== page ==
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Can the Risk of Blood Clots be reduced through Weight Loss?

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Can the Risk of Blood Clots be reduced through Weight Loss?

— By Andrea M. Pampaloni, Ph.D.

People with obesity have twice the risk of developing venous thromboembolism, and this likelihood increases to sixfold for those with a BMI of 35 or higher.   

Venous Thromboembolism (VTE) is the third most common cardiovascular disease, but because these blood clots often go undiagnosed, it can lead to disability or death. People with obesity have twice the risk of developing VTE, and this likelihood increases to sixfold for those with a BMI of 35 or higher.1

Obesity is an independent risk factor for both types of VTE, Deep Vein Thrombosis (DVT) and Pulmonary Embolism (PE). One reason these clots in the veins go undiagnosed is because patients often are asymptomatic. When left untreated, a DVT clot can break off and cause a pulmonary embolism, and if the clot is large enough, it can be fatal by stopping blood from reaching the lungs. DVT also can lead to Post-Thrombotic Syndrome (PTS), a long-term complication that affects up to half of DVT patients.

Reducing VTE Risk among Obese Populations

The risk of developing DVT increases when patient fall into multiple risk categories. In addition to obesity, this includes related conditions such as slow blood flow resulting from limited movement, heart disease and increased age. Previous DVT or PE, or a family history of DVT or PE also increase the risk.

Fortunately, VTE is preventable. Because the risk of VTE increases with body mass index, weight loss and weight control should be advised for patients with DVT. Also, since roughly 30 percent of people with a blood clot will have another episode within a decade, it is important to minimize risk factors to avoid recurrence.

Since anti-coagulants are commonly used in the treatment of blood clots, it is critical that patients undergo a comprehensive medical nutritional assessment before making dietary changes, including consistency in the intake of vitamin K. A team approach that includes medical monitoring, nutritional counselling, and exercise therapy as part of a behavioral weight management program provide the oversight necessary to minimize health risk, including the efficacy of prescribed anti-coagulants.2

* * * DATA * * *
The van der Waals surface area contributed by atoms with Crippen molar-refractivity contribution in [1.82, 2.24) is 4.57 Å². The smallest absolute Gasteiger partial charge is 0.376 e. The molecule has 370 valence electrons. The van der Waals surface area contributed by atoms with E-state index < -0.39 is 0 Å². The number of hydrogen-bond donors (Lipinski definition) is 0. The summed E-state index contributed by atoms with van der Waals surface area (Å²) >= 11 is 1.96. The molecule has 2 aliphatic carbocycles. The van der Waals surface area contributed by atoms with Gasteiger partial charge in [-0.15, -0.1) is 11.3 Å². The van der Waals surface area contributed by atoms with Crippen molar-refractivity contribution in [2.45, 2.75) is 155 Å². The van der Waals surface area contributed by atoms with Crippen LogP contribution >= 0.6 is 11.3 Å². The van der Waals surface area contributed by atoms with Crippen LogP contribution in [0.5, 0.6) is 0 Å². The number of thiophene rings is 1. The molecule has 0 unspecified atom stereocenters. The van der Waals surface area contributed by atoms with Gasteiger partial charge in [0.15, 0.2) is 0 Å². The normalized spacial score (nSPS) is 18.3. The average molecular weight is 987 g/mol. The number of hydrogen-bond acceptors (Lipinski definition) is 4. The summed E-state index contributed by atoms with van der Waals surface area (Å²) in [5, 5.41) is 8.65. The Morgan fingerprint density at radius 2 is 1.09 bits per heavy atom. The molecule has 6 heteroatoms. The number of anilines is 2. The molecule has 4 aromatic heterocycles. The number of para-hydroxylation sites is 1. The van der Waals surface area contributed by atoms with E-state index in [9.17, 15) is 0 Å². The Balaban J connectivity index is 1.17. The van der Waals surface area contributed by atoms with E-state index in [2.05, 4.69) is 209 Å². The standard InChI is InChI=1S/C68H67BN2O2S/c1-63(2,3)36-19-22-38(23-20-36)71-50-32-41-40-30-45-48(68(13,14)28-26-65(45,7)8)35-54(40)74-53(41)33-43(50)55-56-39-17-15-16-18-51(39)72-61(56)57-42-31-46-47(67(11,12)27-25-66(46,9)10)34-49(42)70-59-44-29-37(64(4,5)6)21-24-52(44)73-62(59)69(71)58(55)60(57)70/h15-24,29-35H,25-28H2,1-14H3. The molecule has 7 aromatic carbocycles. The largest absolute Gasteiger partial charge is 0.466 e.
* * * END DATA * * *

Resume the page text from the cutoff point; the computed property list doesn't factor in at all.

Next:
VTE is a serious and potentially fatal condition, but one that can be avoided. Increasing movement through walking and simple exercises that can be done while seated can help prevent clots from forming and are a good start to behavioral changes that include weight loss.


  1. Association between Obesity and Venous Thromboembolism
  2. The Safety and Efficacy of Early-intention Exercise Training after Acute Venous Thromboembolism: A Randomized Clinical Trial

About the Author: Dr. Andrea Pampaloni has over 20 years of communication experience across corporate, academic, nonprofit and government sectors. She provides research and writing services on a range of business issues and industry-specific topics to prepare white papers, articles, proposals, presentations, technical content, and speaking points, as well as marketing-communications content such as blogs, website content, newsletters, news releases and award submissions. Dr. Pampaloni’s research findings have been presented at national and international conferences and published in peer-reviewed journals, and she is a ghostwriter for three books, a Forbes article, and several corporate blogs.

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